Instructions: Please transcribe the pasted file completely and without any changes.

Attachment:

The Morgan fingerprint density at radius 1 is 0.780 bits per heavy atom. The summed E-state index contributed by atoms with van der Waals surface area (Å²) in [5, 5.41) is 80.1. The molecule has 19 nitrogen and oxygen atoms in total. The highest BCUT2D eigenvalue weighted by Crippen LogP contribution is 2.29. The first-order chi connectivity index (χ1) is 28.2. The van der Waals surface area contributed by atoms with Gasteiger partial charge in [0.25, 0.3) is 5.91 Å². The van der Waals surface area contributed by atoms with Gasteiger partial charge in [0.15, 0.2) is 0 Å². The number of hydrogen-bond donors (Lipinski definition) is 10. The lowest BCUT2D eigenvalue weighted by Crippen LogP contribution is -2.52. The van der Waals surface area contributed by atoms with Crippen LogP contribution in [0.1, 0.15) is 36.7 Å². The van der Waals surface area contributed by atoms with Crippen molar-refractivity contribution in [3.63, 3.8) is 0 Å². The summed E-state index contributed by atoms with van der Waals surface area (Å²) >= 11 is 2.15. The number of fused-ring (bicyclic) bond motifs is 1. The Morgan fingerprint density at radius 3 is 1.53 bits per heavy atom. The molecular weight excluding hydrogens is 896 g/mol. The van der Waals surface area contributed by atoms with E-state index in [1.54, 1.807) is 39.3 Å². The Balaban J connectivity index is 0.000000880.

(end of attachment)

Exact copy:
The Morgan fingerprint density at radius 1 is 0.780 bits per heavy atom. The summed E-state index contributed by atoms with van der Waals surface area (Å²) in [5, 5.41) is 80.1. The molecule has 19 nitrogen and oxygen atoms in total. The highest BCUT2D eigenvalue weighted by Crippen LogP contribution is 2.29. The first-order chi connectivity index (χ1) is 28.2. The van der Waals surface area contributed by atoms with Gasteiger partial charge in [0.25, 0.3) is 5.91 Å². The van der Waals surface area contributed by atoms with Gasteiger partial charge in [0.15, 0.2) is 0 Å². The number of hydrogen-bond donors (Lipinski definition) is 10. The lowest BCUT2D eigenvalue weighted by Crippen LogP contribution is -2.52. The van der Waals surface area contributed by atoms with Crippen LogP contribution in [0.1, 0.15) is 36.7 Å². The van der Waals surface area contributed by atoms with Crippen molar-refractivity contribution in [3.63, 3.8) is 0 Å². The summed E-state index contributed by atoms with van der Waals surface area (Å²) >= 11 is 2.15. The number of fused-ring (bicyclic) bond motifs is 1. The Morgan fingerprint density at radius 3 is 1.53 bits per heavy atom. The molecular weight excluding hydrogens is 896 g/mol. The van der Waals surface area contributed by atoms with E-state index in [1.54, 1.807) is 39.3 Å². The Balaban J connectivity index is 0.000000880.